The next bit of fun was a cage with two chairs over it. The roughly 25 by 6 foot long cage is submerged under water. You sit in the chair blindfolded (simulating night time) and strapped in like it is your aircraft seat. On the count of three, they flip both chairs over and plunge the both of you upside down underwater into this sunken cage. You have to extricate yourself from the chair and find your way out. The nearest hatch to you is always blocked… so you have to make your way blindfolded through the cage to find the hatch on the other end, then manipulate the mechanism, and swim back to the surface. It is easy enough when you just hold your breath and do it… though it is a little less comfortable than the first one. Eventually they make it so your seat belt won’t release you from the upside down seat. Luckily on this iteration you get to use your magic SCUBA bottle though and once you are breathing from your bottle, they release you from the seat to find your way out of the sunken cage.

Fun stuff!!!

Next came a sort of swim with your shit on exercise. After about one and a half laps with all this junk on I thought to myself, “this is stupid! The easiest stroke is the back float! I should just back stroke my way around here.” So I there I was back stroking my way around the pool… Unfortunately I got told I had to redo the swim portion. Apparently the only approved strokes were the breast stroke and the side stroke. There were no points for style! (to be honest, I didn’t look that stylish even back stroking… more like a bobbing half sunken helmet.

After all that, we were ready for “The Dunker” itself. It a mock up of the front of an aircraft that they strap you into in your normal crew position, lift it out over the pool, and drop the whole thing into the water. It of course flips upside down and sinks to the bottom of the pool. Your job is to make it out of the aircraft before you die. They have divers in the pool waiting incase it looks like you are not going to pull that off. Everything went fairly well for me except my first time through. (we did it 5 times.) The way we were supposed to do the first iteration was that we would stay in our seats, use our little scuba bottle, then escape calmly out of the aircraft. Well, I had set my bottle up wrong…(No better teachers than experience and adrenaline, right?) so I was strapped upside down in the sinking aircraft with no air. It isn’t bad itself as we had to do it without extra air too, but was a shock when I was expecting to be able to use it. So I then jettisoned my window, released my belt, and started swimming out and to the surface just holding my breath. My lungs were already burning as I had been dicking around with the stupid bottle that didn’t work and my window didn’t open very easily… Just as I was inches below the surface… BOING! My leg was snagged in the seatbelt and still stuck inside the aircraft! I wish I had had something witty to think about my situation, but I’ll tell you what, being trapped only inches underwater with your breath running out, snagged to a sunken aircraft has got to be one of the most terrifying feelings in the world. I could see the surface only inches from my face, but there was no way I could get to it. “About to drown” is a terrible, terrible feeling! After a moment of paralyzing panic I shook it off, swam back down to the sunken aircraft, unsnagged myself, and then finally made it to the surface. It felt like I had been underwater for a week! Fuck that shit! Though the rest of the times went fairly incident free.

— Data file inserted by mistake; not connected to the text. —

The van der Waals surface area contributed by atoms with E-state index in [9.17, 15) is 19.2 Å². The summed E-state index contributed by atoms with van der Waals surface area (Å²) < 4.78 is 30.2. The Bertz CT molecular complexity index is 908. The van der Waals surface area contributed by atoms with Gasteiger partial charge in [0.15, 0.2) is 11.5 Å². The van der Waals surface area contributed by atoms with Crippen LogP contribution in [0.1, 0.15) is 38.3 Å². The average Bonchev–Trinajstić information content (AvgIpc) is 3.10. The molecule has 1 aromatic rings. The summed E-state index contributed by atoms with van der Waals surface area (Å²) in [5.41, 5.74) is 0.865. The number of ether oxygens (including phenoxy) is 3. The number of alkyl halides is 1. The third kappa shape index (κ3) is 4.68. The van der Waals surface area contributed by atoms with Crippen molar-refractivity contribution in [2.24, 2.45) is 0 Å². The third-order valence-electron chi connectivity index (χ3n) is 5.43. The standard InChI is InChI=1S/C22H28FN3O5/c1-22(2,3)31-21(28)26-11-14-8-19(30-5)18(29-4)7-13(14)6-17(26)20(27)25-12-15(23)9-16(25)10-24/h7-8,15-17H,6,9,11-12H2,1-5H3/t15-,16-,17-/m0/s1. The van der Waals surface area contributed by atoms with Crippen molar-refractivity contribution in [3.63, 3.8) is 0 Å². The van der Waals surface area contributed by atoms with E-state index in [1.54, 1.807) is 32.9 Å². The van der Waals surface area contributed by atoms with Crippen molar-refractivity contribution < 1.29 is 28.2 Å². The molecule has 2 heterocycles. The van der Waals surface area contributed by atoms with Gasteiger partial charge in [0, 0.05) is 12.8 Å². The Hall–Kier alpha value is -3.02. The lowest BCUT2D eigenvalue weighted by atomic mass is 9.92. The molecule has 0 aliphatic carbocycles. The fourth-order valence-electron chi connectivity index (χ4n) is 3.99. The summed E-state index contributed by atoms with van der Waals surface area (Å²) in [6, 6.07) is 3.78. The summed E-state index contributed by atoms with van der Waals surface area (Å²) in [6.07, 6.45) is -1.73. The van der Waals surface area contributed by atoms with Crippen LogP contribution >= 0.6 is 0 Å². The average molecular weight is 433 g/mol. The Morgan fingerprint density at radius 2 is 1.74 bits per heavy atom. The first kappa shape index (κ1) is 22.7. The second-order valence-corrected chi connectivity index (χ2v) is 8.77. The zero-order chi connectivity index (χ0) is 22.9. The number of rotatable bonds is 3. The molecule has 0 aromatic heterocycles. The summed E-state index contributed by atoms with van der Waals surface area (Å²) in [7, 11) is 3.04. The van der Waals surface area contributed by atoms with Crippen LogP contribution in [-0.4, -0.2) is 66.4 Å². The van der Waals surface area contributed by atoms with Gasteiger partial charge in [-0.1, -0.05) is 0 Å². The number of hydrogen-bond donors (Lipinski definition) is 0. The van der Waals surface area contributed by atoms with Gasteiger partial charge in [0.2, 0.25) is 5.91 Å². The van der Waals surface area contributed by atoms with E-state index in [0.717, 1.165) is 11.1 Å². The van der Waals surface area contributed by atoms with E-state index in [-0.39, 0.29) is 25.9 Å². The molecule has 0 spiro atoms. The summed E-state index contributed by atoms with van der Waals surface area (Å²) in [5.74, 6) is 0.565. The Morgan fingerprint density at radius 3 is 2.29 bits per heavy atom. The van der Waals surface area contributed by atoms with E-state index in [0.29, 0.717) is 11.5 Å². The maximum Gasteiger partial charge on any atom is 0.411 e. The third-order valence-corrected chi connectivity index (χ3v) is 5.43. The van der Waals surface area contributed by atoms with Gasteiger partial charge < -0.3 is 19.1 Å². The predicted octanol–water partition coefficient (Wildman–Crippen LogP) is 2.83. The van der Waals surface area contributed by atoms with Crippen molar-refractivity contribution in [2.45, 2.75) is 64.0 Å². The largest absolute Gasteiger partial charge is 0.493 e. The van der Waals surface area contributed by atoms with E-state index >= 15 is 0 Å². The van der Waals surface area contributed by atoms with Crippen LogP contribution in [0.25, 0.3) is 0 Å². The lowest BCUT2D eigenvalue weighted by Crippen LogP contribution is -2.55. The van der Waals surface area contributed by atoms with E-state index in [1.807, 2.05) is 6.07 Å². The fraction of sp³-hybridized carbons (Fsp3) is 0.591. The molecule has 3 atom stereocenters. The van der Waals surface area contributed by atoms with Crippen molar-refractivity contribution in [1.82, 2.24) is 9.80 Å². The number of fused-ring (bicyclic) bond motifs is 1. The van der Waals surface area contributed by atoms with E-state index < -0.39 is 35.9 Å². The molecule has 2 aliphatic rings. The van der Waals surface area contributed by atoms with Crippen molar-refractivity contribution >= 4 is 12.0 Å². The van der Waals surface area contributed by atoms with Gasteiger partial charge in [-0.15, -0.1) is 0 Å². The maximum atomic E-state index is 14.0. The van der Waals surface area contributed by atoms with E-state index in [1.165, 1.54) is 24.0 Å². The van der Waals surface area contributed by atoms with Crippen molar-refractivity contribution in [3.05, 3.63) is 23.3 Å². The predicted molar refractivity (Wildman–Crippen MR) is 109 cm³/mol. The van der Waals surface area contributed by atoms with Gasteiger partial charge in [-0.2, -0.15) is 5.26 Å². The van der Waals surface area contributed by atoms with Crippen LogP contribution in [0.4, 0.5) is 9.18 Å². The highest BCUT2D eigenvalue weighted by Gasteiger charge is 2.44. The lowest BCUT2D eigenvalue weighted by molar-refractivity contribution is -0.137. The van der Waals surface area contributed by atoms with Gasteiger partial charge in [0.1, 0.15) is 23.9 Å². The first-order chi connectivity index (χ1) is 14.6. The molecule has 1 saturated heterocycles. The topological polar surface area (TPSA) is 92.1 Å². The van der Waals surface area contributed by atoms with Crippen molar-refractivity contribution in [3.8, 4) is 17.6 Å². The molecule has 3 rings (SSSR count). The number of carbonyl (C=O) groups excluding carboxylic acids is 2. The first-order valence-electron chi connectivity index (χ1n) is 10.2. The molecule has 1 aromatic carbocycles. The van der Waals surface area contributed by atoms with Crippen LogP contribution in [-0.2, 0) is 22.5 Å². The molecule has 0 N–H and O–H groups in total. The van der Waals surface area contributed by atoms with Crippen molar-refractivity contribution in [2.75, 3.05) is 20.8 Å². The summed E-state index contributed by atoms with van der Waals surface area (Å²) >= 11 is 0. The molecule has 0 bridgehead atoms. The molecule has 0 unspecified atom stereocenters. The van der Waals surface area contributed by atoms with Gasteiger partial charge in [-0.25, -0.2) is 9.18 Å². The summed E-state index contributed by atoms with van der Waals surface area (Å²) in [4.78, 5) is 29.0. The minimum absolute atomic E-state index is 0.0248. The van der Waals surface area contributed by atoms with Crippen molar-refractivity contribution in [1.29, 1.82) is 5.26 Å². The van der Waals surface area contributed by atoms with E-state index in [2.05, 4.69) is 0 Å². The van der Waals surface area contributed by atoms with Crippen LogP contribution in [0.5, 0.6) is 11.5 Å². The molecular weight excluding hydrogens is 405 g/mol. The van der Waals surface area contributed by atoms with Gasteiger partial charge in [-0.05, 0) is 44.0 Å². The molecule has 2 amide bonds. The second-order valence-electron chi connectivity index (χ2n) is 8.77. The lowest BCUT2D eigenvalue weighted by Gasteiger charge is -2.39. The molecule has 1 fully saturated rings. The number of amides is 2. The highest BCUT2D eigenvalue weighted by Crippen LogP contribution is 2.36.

The last time through we had to escape the sunken aircraft, swim across the pool, and huddle up with each other and wait to be rescued. This went just fine… Much better than the first time they did this with us 5 years ago or so. Last time they sprayed us with fire hoses to simulate waves and rain.

All this has made me completely sure that I don’t ever want to crash an aircraft into water. Two-engine failure 50 miles out to sea… to hell with ditching in the water brother, I will glide that bitch back to the beach on will power alone!


Chestocrates said...

Not many people are aware of this, but in water survival situations, only the breast and side strokes will elicit the desired response from the female human.

(I read it in a book about fish)

Notorious said...

Ah! That explains everything! I had never really liked the breast stroke before... but after you put it that way, I am excited to practice it!

Anonymous said...

Just the right combination of wild laughter and real terror. A great blog entry. Time for a novel.